Morgan Stanley (MS) said early Tuesday that its U.S. wealth management business is now branded Morgan Stanley Wealth Management (MSWM).
The joint venture between Morgan Stanley and Smith Barney came together in 2009, with Morgan Stanley having a 51% share and Citigroup (C) 49%. Two weeks ago, the two parties agreed that Morgan Stanley could increase its majority ownership of the venture and assume full control by June 2015.
With the name change, Morgan Stanley executives praised the effort’s results to date, while experts gave it more mixed reviews.
“Today, as we move under one name, we are culminating a three-year effort to integrate two outstanding franchises,” said Morgan Stanley Chairman and CEO James Gorman, in a press release. “The Smith Barney name stood for investment excellence for three-quarters of a century, and Morgan Stanley Wealth Management will provide the first-class service that has distinguished Morgan Stanley as a firm for more than 75 years.”
The venture was valued at $13.5 billion on Sept. 11. It included about 16,930 employee advisors as of June 30 with some $1.7 trillion in assets. The number of advisors as of the second quarter dropped 2% from March 30 and 6% from last year.
“The name change was not unexpected,” said Danny Sarch, president of the recruiting group Leitner Sarch Consultants (which works with several key rivals of Morgan Stanley), in an interview with AdvisorOne. “Finally, we have the culmination of what was not a joint venture, but a takeover. The name change is representative of what we all know to be the case.’
Others see it a bit more positively. “It’s a smart branding move for Morgan Stanley,” said Chip Roame, managing partner of Tiburon Strategic Advisors (which lists Citigroup as a client), in an interview. “They spend so much on advertising. It’s smart to leave no consumer confusion between the MS brand used by all its businesses and the MSSB brand.”
Both experts agree that name changes are just part of the game plan when two firms are brought together. But they are more divided on how the overall integration and leadership of the combined firm is faring—and where it is headed.
While others have been critical of Morgan Stanley, Roame says he’s “more generous.” In fact, the consultant gives it a “B” on the integration.
“Integrations are never easy, especially of two prideful firms who thought they individually were doing things correct,” he said. “There are always naysayers, but I think this has been a smart two-step integration.”
Sarch offered an opposite view. “I predict the Harvard Business School could one day do a case study of this as one of the worst industry mergers over the years,” he said.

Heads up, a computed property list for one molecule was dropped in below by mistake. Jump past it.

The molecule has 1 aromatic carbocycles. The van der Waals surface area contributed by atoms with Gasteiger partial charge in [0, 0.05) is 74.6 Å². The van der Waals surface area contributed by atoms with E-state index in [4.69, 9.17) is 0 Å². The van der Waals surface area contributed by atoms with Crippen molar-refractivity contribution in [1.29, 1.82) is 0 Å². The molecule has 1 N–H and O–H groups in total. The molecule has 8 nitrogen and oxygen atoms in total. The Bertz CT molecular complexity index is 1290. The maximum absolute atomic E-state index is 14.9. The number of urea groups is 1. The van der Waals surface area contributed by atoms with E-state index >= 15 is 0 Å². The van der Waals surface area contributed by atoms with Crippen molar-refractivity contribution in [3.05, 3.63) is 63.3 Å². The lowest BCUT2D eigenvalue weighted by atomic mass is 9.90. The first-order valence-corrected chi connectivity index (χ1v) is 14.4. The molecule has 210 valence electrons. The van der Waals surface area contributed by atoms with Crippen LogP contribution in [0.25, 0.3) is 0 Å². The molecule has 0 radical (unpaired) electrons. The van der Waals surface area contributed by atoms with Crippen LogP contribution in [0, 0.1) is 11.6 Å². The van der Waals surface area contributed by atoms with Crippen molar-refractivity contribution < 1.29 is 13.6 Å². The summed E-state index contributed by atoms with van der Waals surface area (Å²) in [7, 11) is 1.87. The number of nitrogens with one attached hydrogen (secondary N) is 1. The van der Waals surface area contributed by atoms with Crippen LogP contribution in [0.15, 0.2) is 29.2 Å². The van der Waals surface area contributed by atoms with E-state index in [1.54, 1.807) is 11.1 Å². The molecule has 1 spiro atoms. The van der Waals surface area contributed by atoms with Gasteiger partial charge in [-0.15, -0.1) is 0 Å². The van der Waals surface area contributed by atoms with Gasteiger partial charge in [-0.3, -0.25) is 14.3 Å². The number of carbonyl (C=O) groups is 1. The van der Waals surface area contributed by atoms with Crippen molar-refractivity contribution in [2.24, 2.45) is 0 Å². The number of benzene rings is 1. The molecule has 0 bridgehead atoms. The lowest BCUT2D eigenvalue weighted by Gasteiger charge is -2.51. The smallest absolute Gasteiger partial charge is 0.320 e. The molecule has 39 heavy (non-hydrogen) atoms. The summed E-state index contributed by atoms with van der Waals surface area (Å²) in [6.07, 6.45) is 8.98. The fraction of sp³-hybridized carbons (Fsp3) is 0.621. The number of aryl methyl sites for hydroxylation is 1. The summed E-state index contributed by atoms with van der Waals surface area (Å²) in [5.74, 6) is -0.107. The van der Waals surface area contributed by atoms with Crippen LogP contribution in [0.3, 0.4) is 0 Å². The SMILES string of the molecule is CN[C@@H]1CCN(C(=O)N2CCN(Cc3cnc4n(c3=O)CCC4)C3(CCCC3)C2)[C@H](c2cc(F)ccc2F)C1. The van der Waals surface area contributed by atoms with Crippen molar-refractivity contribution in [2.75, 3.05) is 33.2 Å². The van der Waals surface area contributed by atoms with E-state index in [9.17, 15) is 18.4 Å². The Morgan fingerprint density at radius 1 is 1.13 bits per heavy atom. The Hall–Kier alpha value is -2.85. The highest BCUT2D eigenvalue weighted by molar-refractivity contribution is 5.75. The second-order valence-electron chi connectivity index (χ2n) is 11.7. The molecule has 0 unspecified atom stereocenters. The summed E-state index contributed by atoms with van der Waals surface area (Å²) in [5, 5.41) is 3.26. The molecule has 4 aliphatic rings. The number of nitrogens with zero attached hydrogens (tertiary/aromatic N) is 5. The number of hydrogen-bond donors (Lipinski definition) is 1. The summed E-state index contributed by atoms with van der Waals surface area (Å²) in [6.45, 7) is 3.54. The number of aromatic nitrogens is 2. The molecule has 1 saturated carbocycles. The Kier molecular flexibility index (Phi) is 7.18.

For Sarch, Gorman has led Morgan Stanley in ways that differ from his leadership style and decision-making at Merrill Lynch. Technology is one example. “In terms of the tech changes, publicly Morgan Stanley says they are all wonderful and nothing unexpected has happened. But privately, they’ve told brokers, ‘We will do better,’ and they keep coming out with fixes, so that indicates the real story,” he said.
“Going forward, I believe ultimately, they will fix the technology,” he continued. “But, as we’ve seen with this matter, those at the top of the organization believe in a certain way of managing, which is top down, away from the field, a McKinseyian approach.”
Roame—formerly of McKinsey & Co., the giant management consultancy—maintains Gorman and the management team are moving the firm in the right direction. “I think Morgan Stanley is led by a savvy, strategic guy in Gorman,” he said. “I am impressed by this move to acquire Smith Barney. I have read some comments by Greg Fleming on how he sees the business. I am impressed.”
For his part, Sarch maintains this approach is not good for a brokerage firm. “Gorman, when he was with Merrill Lynch, one explained that his biggest fear in leading the industry’s largest sales force was that the experience of clients could vary so much from one advisor to the next. I think he took that concern over to Morgan Stanley,” he said.
“Thus, he thought, if you create certain rules on pricing and other procedures, then you are taking more [decision-making] out of the hands of advisors—because ultimately you don’t trust them. That crates a culture that is both acceptable to some and unacceptable to others.”
This debate, of course, will continue to play out over the coming years—and the coming financial reporting seasons. Morgan Stanley had a 50% drop in second-quarter profits, so analysts and other observers are looking for sharp improvement.